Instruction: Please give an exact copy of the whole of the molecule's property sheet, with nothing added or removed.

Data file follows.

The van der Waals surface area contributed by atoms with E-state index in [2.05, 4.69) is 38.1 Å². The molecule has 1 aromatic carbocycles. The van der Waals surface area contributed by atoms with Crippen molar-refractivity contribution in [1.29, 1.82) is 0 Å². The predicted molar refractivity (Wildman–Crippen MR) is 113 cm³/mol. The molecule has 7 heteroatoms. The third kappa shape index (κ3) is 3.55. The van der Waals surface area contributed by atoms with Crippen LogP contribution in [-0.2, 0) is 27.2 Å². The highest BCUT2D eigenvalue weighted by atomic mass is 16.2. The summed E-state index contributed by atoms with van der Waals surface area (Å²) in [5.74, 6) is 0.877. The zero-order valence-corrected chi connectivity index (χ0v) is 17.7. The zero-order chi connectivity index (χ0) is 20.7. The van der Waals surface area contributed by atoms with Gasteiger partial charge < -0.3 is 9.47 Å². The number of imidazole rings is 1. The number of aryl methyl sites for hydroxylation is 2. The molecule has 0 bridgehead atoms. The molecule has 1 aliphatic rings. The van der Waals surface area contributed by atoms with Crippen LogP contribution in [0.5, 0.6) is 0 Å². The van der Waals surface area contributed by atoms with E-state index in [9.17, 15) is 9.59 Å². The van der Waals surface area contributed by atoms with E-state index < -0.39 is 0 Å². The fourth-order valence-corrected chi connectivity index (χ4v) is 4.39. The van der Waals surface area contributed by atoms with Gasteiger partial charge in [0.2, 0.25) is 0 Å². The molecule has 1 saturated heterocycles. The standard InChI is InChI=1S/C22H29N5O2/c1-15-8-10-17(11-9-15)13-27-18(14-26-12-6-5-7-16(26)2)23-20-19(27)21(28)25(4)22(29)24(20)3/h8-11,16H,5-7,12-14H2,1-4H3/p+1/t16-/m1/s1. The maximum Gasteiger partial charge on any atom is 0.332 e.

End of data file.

The van der Waals surface area contributed by atoms with E-state index in [2.05, 4.69) is 38.1 Å². The molecule has 1 aromatic carbocycles. The van der Waals surface area contributed by atoms with Crippen molar-refractivity contribution in [1.29, 1.82) is 0 Å². The predicted molar refractivity (Wildman–Crippen MR) is 113 cm³/mol. The molecule has 7 heteroatoms. The third kappa shape index (κ3) is 3.55. The van der Waals surface area contributed by atoms with Crippen LogP contribution in [-0.2, 0) is 27.2 Å². The highest BCUT2D eigenvalue weighted by atomic mass is 16.2. The summed E-state index contributed by atoms with van der Waals surface area (Å²) in [5.74, 6) is 0.877. The zero-order valence-corrected chi connectivity index (χ0v) is 17.7. The zero-order chi connectivity index (χ0) is 20.7. The van der Waals surface area contributed by atoms with Gasteiger partial charge < -0.3 is 9.47 Å². The number of imidazole rings is 1. The number of aryl methyl sites for hydroxylation is 2. The molecule has 0 bridgehead atoms. The molecule has 1 aliphatic rings. The van der Waals surface area contributed by atoms with Crippen LogP contribution in [0.5, 0.6) is 0 Å². The van der Waals surface area contributed by atoms with E-state index in [9.17, 15) is 9.59 Å². The van der Waals surface area contributed by atoms with E-state index < -0.39 is 0 Å². The fourth-order valence-corrected chi connectivity index (χ4v) is 4.39. The van der Waals surface area contributed by atoms with Gasteiger partial charge in [0.2, 0.25) is 0 Å². The molecule has 1 saturated heterocycles. The standard InChI is InChI=1S/C22H29N5O2/c1-15-8-10-17(11-9-15)13-27-18(14-26-12-6-5-7-16(26)2)23-20-19(27)21(28)25(4)22(29)24(20)3/h8-11,16H,5-7,12-14H2,1-4H3/p+1/t16-/m1/s1. The maximum Gasteiger partial charge on any atom is 0.332 e.